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The Australian media and government have picked a fight with Google.
They want Google to be forced to pay a royalty to media sites that it uses when creating its Google News service. Google says "piss off".
Yet strangely, this is exactly the arrangement Google has already agreed to in France.
So what's going on ? What's the problem Google?
As it did in France, Google has also responded by saying "if you don't play by *OUR* rules, we'll take our ball and go home" -- by pulling access to its search engine from Australia.
Creator of the concept of the WWW, Tim Berners Lee has come out harshly criticising the Aussie government and claiming that such a move on their part would effectively be "breaking" the basic tenet on which the internet has been formed.
So what's really going on and what will the actual outcome of this stoush be?
Well I don't think Google will pull its search engine service from Australia under any circumstances.
What they're more likely to do, if all else fails, is to make the Google News service unavailable to those with an Australian-based IP address.
To be honest, I don't think many Australians would notice the loss of this service and I'm sure that Murdoch and his cronies would love that to be the outcome -- since the ockers would have to visit his sites directly.
However, we should remind ourselves again that despite its early protestations and threats to withdraw services, Google did settle with French authorities and agree to pay some of its media outlets for use of and links to the content they produce.
It would seem that it's not the concept of paying that Google finds unacceptable, it's probably just more the *amount* they're going to have to pay.
I expect that Google isn't making a snot-load of money directly from its news pages. In fact, if you go directly to those pages there's not an ad to be seen anywhere.
Google is a corporation with an imperative to maximise its return to shareholders so it has to balance costs versus revenues very carefully. Since (at this stage) there are no direct revenues from Google News then the costs must be trimmed accordingly so there's likely not much budget to pay those media outlets.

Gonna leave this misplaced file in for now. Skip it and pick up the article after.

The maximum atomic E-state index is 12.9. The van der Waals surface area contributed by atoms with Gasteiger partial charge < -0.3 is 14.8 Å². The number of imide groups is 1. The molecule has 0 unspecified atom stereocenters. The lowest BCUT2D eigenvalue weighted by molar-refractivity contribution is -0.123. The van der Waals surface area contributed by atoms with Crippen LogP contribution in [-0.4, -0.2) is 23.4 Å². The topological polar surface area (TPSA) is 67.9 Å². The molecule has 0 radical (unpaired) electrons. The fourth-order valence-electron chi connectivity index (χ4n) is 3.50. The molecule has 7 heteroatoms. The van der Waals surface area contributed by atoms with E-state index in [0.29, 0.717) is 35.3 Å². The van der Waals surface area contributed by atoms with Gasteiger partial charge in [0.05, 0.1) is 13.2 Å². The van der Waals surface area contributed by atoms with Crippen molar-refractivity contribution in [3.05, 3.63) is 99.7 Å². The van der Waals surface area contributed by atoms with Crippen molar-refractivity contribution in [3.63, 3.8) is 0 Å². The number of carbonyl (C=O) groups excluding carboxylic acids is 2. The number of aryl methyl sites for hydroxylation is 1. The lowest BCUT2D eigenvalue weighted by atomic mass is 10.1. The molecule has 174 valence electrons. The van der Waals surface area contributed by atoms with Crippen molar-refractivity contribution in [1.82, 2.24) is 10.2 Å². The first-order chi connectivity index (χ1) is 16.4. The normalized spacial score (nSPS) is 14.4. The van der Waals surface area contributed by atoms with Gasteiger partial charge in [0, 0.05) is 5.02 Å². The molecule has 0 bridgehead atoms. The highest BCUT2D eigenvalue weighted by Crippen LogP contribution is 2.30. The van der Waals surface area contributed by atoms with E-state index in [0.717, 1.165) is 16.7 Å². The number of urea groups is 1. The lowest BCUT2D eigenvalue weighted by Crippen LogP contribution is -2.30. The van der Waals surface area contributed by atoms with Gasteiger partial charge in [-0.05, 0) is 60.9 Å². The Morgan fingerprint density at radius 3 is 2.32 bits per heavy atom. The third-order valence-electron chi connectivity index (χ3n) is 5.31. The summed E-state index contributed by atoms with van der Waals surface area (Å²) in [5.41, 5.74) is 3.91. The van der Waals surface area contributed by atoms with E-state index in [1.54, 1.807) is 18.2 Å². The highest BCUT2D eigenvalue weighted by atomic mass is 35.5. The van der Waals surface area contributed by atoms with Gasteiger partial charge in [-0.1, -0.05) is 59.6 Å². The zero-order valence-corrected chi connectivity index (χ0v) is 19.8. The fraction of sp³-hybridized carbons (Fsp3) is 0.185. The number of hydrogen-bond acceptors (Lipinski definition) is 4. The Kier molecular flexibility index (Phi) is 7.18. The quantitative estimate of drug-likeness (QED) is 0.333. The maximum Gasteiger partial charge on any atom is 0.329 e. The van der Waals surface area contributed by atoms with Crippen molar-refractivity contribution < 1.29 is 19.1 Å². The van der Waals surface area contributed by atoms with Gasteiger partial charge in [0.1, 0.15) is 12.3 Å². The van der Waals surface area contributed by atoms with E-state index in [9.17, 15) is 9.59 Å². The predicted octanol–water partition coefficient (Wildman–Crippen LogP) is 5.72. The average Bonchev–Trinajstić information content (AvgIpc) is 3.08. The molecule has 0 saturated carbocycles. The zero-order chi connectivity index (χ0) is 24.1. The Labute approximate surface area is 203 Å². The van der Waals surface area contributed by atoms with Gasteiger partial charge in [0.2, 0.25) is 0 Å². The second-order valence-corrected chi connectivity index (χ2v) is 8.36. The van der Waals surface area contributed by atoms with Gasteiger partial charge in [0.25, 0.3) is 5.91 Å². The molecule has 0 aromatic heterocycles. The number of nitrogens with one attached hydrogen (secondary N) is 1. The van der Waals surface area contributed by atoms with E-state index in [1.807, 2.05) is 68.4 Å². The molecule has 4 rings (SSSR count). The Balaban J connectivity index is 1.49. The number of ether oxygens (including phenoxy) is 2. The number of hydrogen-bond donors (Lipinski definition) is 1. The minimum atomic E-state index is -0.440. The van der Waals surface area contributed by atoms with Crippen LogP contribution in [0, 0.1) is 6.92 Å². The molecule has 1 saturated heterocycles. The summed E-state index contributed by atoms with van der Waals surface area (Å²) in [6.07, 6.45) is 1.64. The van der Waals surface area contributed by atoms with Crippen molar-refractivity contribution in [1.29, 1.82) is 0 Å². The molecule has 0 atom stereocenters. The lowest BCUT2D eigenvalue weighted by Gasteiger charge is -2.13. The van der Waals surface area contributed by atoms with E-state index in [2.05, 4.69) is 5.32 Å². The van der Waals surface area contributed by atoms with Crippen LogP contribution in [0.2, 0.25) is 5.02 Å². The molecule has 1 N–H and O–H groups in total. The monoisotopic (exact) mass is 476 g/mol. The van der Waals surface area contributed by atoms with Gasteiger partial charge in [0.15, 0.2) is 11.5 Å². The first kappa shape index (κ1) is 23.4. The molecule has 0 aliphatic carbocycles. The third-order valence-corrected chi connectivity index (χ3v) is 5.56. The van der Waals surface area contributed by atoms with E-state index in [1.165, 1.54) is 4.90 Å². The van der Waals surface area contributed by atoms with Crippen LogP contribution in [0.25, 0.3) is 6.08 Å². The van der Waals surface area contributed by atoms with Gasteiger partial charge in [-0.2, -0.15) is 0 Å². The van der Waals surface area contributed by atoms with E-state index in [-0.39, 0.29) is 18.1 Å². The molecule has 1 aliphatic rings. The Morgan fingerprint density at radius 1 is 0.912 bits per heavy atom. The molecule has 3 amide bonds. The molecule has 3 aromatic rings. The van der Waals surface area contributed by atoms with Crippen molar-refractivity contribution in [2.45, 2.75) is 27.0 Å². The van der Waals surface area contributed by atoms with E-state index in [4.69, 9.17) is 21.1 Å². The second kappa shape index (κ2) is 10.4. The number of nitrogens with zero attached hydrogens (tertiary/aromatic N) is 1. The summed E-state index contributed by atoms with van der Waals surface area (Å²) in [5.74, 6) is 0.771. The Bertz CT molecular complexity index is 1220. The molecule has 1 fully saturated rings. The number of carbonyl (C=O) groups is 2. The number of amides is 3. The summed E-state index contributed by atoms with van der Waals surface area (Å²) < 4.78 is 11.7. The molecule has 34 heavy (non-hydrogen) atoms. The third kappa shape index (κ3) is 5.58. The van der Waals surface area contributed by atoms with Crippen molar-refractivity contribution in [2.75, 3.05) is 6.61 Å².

Of course I have no doubt some will be wondering "why does google provide a service for which it obtains no revenues?" Well the answer, when you think about it, is pretty obvious.
Google is basically an advertising company. The more effective (ie: targeted) their advertising is, the more they can charge and the more money they make. By delivering a "free" service such as Google News, the corporation is able to build a better profile of each individual that visits the site. By logging the type of news you search for and click on, Google can hone its targeting of advertising that appears in front of you as you tour the web.
Will Google be prepared to forego this extra targeting information in Australia so as to avoid the cost of paying media outlets as demanded by the Aussie government?
Of course I have no idea but it will be very interesting to see what comes of this Mexican standoff situation.
I'm picking that a deal will eventually be done, basically along the lines of the one done in France. The media outlets will not get the level of payment they were hoping for but Google will pay just enough to allow them to continue providing the service to Aussies.
What a shame... I was really hoping that Google would get the pip and pull all its services from Australia. If they did that, it might even be worth considering jumping the ditch to one of the few "Coogle-free" countries outside of China :-)
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